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Discussion Starter · #1 ·
I may be crazy, but I am sick of salt, salt creep, mixing salt...and finicky corals, so I am going back to fresh water. I have never done a planted tank so here goes....

I am going to keep a lot of the reef setup, and modify to make it work for fresh... the sump stays, even if it may hinder CO2 retention, I love auto top off, hidden equipment and a clean looking display. Ok that is out of the way...

Here is the tank, it is a DIY set up from head to toe, 24x24x18 for 50 gallons.


Images of the build can be found here.... http://photos.thegiffordgang.net/v/50Cube/

Questions... I plan un running 2 HO t-5 (24" wattage?) with 10000K bulbs for oh say 10 hours a day and then a CF spiral type 6500K in the 24-35 watt range in the big reflector instead of the MH the is there for 8 hours.


I think I will run the 2 liter bottle co2 for starters, just to compensate for the sump.

Here is where it gets fun, I want it planted, so it looks cools, wife wants the gig eyed gold fish. I also want a ton of fish in there... is that a problem? I plan on running filter socks and bio balls in the sump if necessary.

Do you run Carbon in a planted tank? What else do I need to think about. I will be pushing about 350 GPH through the sump, not a lot. So I will likely run power heads in the tank. I have Tunze Nanos in there now that alternate, that would be nice to keep. Is that too much flow?

What type of clean up crew/algae eaters are there in the fresh world. I had cichlids before, no algae eater in there. Oh and I want Clown loaches too :)

Substrait, I love black, and thoughts on that, does it look good with plants?

That is all for now... thanks for helping me drop the salt!
 

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First of all I think you should keep the MH, and just replace the bulb with a more plant-friendly one. Something in the range of 6500k to 10,000k. Secondly, the sump is okay, I just don't think it'll be worth your effort to keep the DIY co2 going. I think you should just spend the money you were going to spend on a t5 fixture, and use it on a CO2 tank and regulator. Sumps can be "adapted" to cut down on the gas exchange. Search around here on the forums... many people use them on their planted tanks.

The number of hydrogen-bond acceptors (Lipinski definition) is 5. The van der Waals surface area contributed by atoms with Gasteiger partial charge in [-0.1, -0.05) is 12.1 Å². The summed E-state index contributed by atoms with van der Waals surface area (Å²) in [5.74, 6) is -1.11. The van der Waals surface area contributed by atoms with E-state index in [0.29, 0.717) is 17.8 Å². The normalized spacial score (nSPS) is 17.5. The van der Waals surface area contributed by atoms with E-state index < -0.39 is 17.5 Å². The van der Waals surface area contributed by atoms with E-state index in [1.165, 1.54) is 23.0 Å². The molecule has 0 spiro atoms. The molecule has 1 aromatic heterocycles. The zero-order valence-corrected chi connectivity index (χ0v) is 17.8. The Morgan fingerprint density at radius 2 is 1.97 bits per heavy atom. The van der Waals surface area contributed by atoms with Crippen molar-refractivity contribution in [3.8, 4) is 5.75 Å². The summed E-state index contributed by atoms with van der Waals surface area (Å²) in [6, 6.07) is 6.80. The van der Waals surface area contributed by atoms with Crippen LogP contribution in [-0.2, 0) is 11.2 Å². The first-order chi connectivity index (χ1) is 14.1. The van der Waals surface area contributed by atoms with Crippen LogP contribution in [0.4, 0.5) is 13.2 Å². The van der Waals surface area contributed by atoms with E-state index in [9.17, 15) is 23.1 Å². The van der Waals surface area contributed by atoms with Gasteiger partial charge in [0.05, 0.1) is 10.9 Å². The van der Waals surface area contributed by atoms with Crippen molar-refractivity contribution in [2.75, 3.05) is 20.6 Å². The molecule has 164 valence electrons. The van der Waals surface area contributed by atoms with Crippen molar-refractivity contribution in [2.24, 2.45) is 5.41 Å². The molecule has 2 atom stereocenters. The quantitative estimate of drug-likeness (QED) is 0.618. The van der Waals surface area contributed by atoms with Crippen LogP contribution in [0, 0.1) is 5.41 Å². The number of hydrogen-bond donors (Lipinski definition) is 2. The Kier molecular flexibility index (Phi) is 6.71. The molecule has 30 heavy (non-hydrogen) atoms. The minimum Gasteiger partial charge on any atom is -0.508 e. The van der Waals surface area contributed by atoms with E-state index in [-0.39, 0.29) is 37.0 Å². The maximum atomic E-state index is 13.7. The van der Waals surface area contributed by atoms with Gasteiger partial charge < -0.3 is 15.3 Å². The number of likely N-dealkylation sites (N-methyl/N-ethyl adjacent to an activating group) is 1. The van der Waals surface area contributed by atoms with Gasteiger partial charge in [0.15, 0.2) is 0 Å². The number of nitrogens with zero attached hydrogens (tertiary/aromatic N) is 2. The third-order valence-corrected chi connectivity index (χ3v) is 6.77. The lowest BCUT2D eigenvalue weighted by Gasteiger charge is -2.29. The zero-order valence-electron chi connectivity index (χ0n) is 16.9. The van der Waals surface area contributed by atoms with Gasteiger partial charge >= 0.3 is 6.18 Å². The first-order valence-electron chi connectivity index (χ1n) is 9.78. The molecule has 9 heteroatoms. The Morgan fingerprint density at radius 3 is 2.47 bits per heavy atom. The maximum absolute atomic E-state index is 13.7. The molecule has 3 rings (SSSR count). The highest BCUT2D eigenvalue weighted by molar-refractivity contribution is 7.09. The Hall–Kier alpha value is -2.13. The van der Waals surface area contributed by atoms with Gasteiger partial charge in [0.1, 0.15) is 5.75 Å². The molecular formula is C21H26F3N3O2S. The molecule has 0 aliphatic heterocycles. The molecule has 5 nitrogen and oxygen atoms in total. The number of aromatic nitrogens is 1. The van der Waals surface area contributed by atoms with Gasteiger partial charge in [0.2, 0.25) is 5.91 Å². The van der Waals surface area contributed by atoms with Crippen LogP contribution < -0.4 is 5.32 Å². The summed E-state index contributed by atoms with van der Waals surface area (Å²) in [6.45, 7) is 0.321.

The goldfish are not a great idea, only because they will eat many of your plants, and you're going to be doing a lot of replanting! It might get old after a while... but if it's an absolute must, then do your homework first and try to use plants that are known to be avoided by them.

Carbon is beneficial in the beginnings of a planted tank, while it's still cycling... then after a while it just becomes a good medium for biological filtration. You just don't change it out, that's all. Then eventually you can just swap it out for other biological media, when it gets all clogged.

For algae eaters, what you'll want are otocinclus and shrimp. Not ghost shrimp, either. You can use plecos, but other than the bristlenose they are known to uproot plants. Best to stay away from them in planted tanks, imo.

Good luck to you!
 

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Church knows his stuff, I second everything he said. Just to answer a few more of your questions.
Black substrates look great in a planted tank. There are several options to do it with too.
For your flow question, since you already have the powerheads, you can just try it out and see. With the power heads you would probably be on the high end of the flow spectrum.
 

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Discussion Starter · #4 ·
The t-5's are already there, look at the image of the reflector, and you will see the t-5's on either side of the MH reflector. The 2 t-5 will give me about 50 watts, I am hoping to add the 6500K 35 watt CF light and end up with enough light. That would reduce my power by over 125 watts an hour... then there are all the other pumps I get to pull out (skimmer, RDSB) I am hoping to reduce my power consumption on this bad boy, and still have a nice looking tank.

I will have to read up on the gold fish... any articles here?
 

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+1 on church's stuff

and don't really need bio balls.

Speaking of skimmer.. if you're going to have a pump from the bottom. You might want to look into something that breaks the surface because you will have alot of slimey goo build up.

+1 on the pressurized co2.. coke bottles will not do much for a 50g lol

The tank looks GREAT.. that reminds me of the Elos systems they have in kits. love the 50g cube